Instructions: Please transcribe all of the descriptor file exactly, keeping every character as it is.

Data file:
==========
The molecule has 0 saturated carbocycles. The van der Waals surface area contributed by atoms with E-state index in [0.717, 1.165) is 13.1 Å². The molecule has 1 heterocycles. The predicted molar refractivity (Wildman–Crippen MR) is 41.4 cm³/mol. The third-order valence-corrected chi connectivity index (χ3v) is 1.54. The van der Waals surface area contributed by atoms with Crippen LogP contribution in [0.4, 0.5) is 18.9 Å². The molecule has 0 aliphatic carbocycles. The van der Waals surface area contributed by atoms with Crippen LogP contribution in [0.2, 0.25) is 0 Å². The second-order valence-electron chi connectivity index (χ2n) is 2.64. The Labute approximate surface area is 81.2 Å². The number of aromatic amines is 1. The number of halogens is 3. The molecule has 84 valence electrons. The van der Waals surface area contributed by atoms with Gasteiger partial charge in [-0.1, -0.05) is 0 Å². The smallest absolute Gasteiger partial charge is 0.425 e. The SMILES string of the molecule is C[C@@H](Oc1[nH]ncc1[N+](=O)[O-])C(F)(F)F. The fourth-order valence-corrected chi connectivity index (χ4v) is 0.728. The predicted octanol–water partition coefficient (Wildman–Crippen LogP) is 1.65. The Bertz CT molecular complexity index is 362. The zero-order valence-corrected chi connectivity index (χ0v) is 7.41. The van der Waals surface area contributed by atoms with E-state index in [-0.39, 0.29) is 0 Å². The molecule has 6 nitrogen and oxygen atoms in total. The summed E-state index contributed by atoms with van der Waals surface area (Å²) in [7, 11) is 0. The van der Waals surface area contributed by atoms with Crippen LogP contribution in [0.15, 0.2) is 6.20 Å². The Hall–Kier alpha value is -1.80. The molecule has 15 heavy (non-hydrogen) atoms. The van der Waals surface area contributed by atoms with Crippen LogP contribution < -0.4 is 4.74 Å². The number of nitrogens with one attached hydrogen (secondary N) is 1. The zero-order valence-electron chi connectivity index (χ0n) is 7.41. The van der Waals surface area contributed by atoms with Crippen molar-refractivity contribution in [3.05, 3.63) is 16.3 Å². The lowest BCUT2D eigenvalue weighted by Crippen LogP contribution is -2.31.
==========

The molecule has 0 saturated carbocycles. The van der Waals surface area contributed by atoms with E-state index in [0.717, 1.165) is 13.1 Å². The molecule has 1 heterocycles. The predicted molar refractivity (Wildman–Crippen MR) is 41.4 cm³/mol. The third-order valence-corrected chi connectivity index (χ3v) is 1.54. The van der Waals surface area contributed by atoms with Crippen LogP contribution in [0.4, 0.5) is 18.9 Å². The molecule has 0 aliphatic carbocycles. The van der Waals surface area contributed by atoms with Crippen LogP contribution in [0.2, 0.25) is 0 Å². The second-order valence-electron chi connectivity index (χ2n) is 2.64. The Labute approximate surface area is 81.2 Å². The number of aromatic amines is 1. The number of halogens is 3. The molecule has 84 valence electrons. The van der Waals surface area contributed by atoms with Gasteiger partial charge in [-0.1, -0.05) is 0 Å². The smallest absolute Gasteiger partial charge is 0.425 e. The SMILES string of the molecule is C[C@@H](Oc1[nH]ncc1[N+](=O)[O-])C(F)(F)F. The fourth-order valence-corrected chi connectivity index (χ4v) is 0.728. The predicted octanol–water partition coefficient (Wildman–Crippen LogP) is 1.65. The Bertz CT molecular complexity index is 362. The zero-order valence-corrected chi connectivity index (χ0v) is 7.41. The van der Waals surface area contributed by atoms with E-state index in [-0.39, 0.29) is 0 Å². The molecule has 6 nitrogen and oxygen atoms in total. The summed E-state index contributed by atoms with van der Waals surface area (Å²) in [7, 11) is 0. The van der Waals surface area contributed by atoms with Crippen LogP contribution in [0.15, 0.2) is 6.20 Å². The Hall–Kier alpha value is -1.80. The molecule has 15 heavy (non-hydrogen) atoms. The van der Waals surface area contributed by atoms with Crippen LogP contribution < -0.4 is 4.74 Å². The number of nitrogens with one attached hydrogen (secondary N) is 1. The zero-order valence-electron chi connectivity index (χ0n) is 7.41. The van der Waals surface area contributed by atoms with Crippen molar-refractivity contribution in [3.05, 3.63) is 16.3 Å². The lowest BCUT2D eigenvalue weighted by Crippen LogP contribution is -2.31.